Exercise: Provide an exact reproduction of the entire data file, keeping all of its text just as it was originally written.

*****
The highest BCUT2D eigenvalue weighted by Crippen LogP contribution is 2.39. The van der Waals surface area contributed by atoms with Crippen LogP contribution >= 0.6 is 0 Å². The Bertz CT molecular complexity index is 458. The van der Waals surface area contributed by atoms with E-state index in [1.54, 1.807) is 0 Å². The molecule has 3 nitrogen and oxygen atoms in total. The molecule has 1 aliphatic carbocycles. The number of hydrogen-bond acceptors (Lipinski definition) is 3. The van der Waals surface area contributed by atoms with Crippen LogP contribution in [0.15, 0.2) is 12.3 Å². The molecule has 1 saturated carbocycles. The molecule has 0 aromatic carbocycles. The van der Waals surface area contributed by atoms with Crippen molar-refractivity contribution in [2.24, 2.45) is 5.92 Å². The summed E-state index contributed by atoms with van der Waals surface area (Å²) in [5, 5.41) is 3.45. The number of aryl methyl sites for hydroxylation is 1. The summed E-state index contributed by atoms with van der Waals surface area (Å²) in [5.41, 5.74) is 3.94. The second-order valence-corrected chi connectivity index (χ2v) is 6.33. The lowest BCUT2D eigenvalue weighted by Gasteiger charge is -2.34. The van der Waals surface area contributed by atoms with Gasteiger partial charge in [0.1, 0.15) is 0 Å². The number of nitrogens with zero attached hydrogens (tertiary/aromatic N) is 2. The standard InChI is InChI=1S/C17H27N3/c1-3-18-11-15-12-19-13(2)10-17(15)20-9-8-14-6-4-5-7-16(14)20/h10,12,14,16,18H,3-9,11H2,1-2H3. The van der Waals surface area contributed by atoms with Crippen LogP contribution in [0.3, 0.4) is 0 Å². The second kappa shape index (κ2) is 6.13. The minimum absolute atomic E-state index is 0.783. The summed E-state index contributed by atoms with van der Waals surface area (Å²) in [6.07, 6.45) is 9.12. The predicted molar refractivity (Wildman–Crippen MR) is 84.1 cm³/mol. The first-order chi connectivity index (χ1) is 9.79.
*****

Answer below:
The highest BCUT2D eigenvalue weighted by Crippen LogP contribution is 2.39. The van der Waals surface area contributed by atoms with Crippen LogP contribution >= 0.6 is 0 Å². The Bertz CT molecular complexity index is 458. The van der Waals surface area contributed by atoms with E-state index in [1.54, 1.807) is 0 Å². The molecule has 3 nitrogen and oxygen atoms in total. The molecule has 1 aliphatic carbocycles. The number of hydrogen-bond acceptors (Lipinski definition) is 3. The van der Waals surface area contributed by atoms with Crippen LogP contribution in [0.15, 0.2) is 12.3 Å². The molecule has 1 saturated carbocycles. The molecule has 0 aromatic carbocycles. The van der Waals surface area contributed by atoms with Crippen molar-refractivity contribution in [2.24, 2.45) is 5.92 Å². The summed E-state index contributed by atoms with van der Waals surface area (Å²) in [5, 5.41) is 3.45. The number of aryl methyl sites for hydroxylation is 1. The summed E-state index contributed by atoms with van der Waals surface area (Å²) in [5.41, 5.74) is 3.94. The second-order valence-corrected chi connectivity index (χ2v) is 6.33. The lowest BCUT2D eigenvalue weighted by Gasteiger charge is -2.34. The van der Waals surface area contributed by atoms with Gasteiger partial charge in [0.1, 0.15) is 0 Å². The number of nitrogens with zero attached hydrogens (tertiary/aromatic N) is 2. The standard InChI is InChI=1S/C17H27N3/c1-3-18-11-15-12-19-13(2)10-17(15)20-9-8-14-6-4-5-7-16(14)20/h10,12,14,16,18H,3-9,11H2,1-2H3. The van der Waals surface area contributed by atoms with Crippen LogP contribution in [0.3, 0.4) is 0 Å². The second kappa shape index (κ2) is 6.13. The minimum absolute atomic E-state index is 0.783. The summed E-state index contributed by atoms with van der Waals surface area (Å²) in [6.07, 6.45) is 9.12. The predicted molar refractivity (Wildman–Crippen MR) is 84.1 cm³/mol. The first-order chi connectivity index (χ1) is 9.79.